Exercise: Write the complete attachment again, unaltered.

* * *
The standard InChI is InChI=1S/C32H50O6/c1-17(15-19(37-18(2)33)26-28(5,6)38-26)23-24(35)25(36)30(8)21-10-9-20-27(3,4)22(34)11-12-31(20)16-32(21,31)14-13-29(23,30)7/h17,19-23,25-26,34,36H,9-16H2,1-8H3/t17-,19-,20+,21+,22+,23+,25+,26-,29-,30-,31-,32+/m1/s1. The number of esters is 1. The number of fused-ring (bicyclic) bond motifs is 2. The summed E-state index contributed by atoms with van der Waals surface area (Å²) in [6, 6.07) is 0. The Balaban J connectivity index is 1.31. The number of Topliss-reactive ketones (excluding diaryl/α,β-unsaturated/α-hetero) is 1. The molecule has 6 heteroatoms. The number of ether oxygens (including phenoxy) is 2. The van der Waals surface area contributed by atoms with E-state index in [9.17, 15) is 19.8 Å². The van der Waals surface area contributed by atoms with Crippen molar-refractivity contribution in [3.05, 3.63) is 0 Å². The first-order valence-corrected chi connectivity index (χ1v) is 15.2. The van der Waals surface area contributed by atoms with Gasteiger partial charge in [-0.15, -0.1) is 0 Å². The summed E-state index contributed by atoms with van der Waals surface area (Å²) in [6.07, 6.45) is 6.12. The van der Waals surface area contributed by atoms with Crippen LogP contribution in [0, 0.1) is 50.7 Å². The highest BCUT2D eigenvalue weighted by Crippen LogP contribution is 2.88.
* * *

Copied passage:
The standard InChI is InChI=1S/C32H50O6/c1-17(15-19(37-18(2)33)26-28(5,6)38-26)23-24(35)25(36)30(8)21-10-9-20-27(3,4)22(34)11-12-31(20)16-32(21,31)14-13-29(23,30)7/h17,19-23,25-26,34,36H,9-16H2,1-8H3/t17-,19-,20+,21+,22+,23+,25+,26-,29-,30-,31-,32+/m1/s1. The number of esters is 1. The number of fused-ring (bicyclic) bond motifs is 2. The summed E-state index contributed by atoms with van der Waals surface area (Å²) in [6, 6.07) is 0. The Balaban J connectivity index is 1.31. The number of Topliss-reactive ketones (excluding diaryl/α,β-unsaturated/α-hetero) is 1. The molecule has 6 heteroatoms. The number of ether oxygens (including phenoxy) is 2. The van der Waals surface area contributed by atoms with E-state index in [9.17, 15) is 19.8 Å². The van der Waals surface area contributed by atoms with Crippen molar-refractivity contribution in [3.05, 3.63) is 0 Å². The first-order valence-corrected chi connectivity index (χ1v) is 15.2. The van der Waals surface area contributed by atoms with Gasteiger partial charge in [-0.15, -0.1) is 0 Å². The summed E-state index contributed by atoms with van der Waals surface area (Å²) in [6.07, 6.45) is 6.12. The van der Waals surface area contributed by atoms with Crippen LogP contribution in [0, 0.1) is 50.7 Å². The highest BCUT2D eigenvalue weighted by Crippen LogP contribution is 2.88.